Acknowledging undergraduate labor in academic papers

July 2, 2020

It is time. Well past time, in fact.

Time for the Acknowledgements sections of academic papers to report to report on a source of funding that is all to often forgotten.

In fact I cannot once remember seeing a paper or manuscript I have received to review mention it.

It’s not weird. Most academic journals I am familiar with do demand that authors report the source of funding. Sometimes there is an extra declaration that we have reported all sources. It’s traditional. Grants for certain sure. Gifts in kind from companies are supposed to be included as well (although I don’t know if people include special discounts on key equipment or reagents, tut, tut).

In recent times we’ve seen the NIH get all astir precisely because some individuals were not reporting funding to them that did appear in manuscripts and publications.

The statements about funding often come with some sort of comment that the funding agency or entity had no input on the content of the study or the decisions to/not publish data.

The uses of these declarations are several. Readers want to know where there are potential sources of bias, even if the authors have just asserted no such thing exists. Funding bodies rightfully want credit for what they have paid hard cash to create.

Grant peer reviewers want to know how “productive” a given award has been, for better or worse and whether they are being asked to review that information or not.

It’s common stuff.

We put in both the grants that paid for the research costs and any individual fellowships or traineeships that supported any postdocs or graduate students. We assume, of course, that any technicians have been paid a salary and are not donating their time. We assume the professor types likewise had their salary covered during the time they were working on the paper. There can be small variances but these assumptions are, for the most part, valid.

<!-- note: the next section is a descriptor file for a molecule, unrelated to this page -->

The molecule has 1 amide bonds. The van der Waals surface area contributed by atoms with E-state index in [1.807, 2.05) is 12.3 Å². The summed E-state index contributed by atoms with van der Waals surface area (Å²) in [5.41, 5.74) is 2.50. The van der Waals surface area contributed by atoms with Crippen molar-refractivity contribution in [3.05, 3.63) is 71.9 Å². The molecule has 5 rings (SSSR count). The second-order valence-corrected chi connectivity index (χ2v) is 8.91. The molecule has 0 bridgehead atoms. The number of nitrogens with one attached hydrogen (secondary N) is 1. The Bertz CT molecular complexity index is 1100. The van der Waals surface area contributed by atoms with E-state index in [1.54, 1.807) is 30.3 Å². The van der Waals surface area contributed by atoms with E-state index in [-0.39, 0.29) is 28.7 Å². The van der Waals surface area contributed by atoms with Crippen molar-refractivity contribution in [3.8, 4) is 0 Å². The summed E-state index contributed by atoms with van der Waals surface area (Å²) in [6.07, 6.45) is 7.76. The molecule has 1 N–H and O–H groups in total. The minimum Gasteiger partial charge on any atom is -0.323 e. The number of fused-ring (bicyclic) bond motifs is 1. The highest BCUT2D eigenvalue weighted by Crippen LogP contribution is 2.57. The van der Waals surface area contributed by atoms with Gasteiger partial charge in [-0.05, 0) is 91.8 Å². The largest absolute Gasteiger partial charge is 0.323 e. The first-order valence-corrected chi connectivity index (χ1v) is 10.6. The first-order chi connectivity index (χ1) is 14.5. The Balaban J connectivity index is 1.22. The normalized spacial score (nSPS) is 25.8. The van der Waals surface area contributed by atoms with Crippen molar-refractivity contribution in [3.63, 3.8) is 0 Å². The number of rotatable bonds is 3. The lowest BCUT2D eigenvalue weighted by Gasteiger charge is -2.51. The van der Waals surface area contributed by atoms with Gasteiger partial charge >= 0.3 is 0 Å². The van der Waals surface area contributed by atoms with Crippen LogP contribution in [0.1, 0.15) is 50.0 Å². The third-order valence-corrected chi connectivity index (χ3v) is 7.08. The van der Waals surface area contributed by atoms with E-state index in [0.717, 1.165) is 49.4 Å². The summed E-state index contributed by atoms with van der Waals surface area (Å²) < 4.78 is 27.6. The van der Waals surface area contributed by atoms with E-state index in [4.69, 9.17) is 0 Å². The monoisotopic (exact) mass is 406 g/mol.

What we cannot assume is the compensation, if any, provided to any undergraduate or secondary school authors. That is because this is a much more varied reality, in my experience.

Undergraduates could be on traineeships or fellowships, just like graduate students and postdocs. Summer research programs are often compensated with a stipend and housing. There are other fellowships active during the academic year. Some students are on work-study and are paid a salary and in school related financial aid…in a good lab this can be something more advanced than mere dishwasher or cage changer.

Some students receive course credit, as their lab work is considered a part of the education that they are paying the University to receive.

Sometimes this course credit is an optional choice- something that someone can choose to do but is not absolutely required. Other times this lab work is a requirement of a Major course of study and is therefore something other than optional.

And sometimes…..

…sometimes that lab work is compensated with only the “work experience” itself. Perhaps with a letter or a verbal recommendation from a lab head.

I believe journals should extend their requirement to Acknowledge all sources of funding to the participation of any trainees who are not being compensated from a traditionally cited source, such as a traineeship. There should be lines such as:

Author JOB participated in this research as an undergraduate course in fulfilling obligations for a Major in Psychology.

Author KRN volunteered in the lab for ~ 10 h a week during the 2020-2021 academic year to gain research experience.

Author TAD volunteered in the lab as part of a high school science fair project supported by his dad’s colleague.

Etc.

I’m not going to go into a long song and dance as to why…I think when you consider what we do traditionally include, the onus is quickly upon us to explain why we do NOT already do this.

Can anyone think of an objection to stating the nature of the participation of students prior to the graduate school level?

One Response to “Acknowledging undergraduate labor in academic papers”

  1. G Tanner Says:

    Great post. My lab recently (last year) published a paper with one graduate student (first) author and a large number of undergraduates who assisted with experimental design, data acquisition, data analysis, and even some of the writing. We of course acknowledged the author contributions of all authors, but we additionally acknowledged sources of funding given to undergraduate authors–of which we had 7 whose funding helped support the project. It seems as though this notion ties heavily into the “trainee” notion of grad student and post-doc labor. Acknowledgement is required.

    Like


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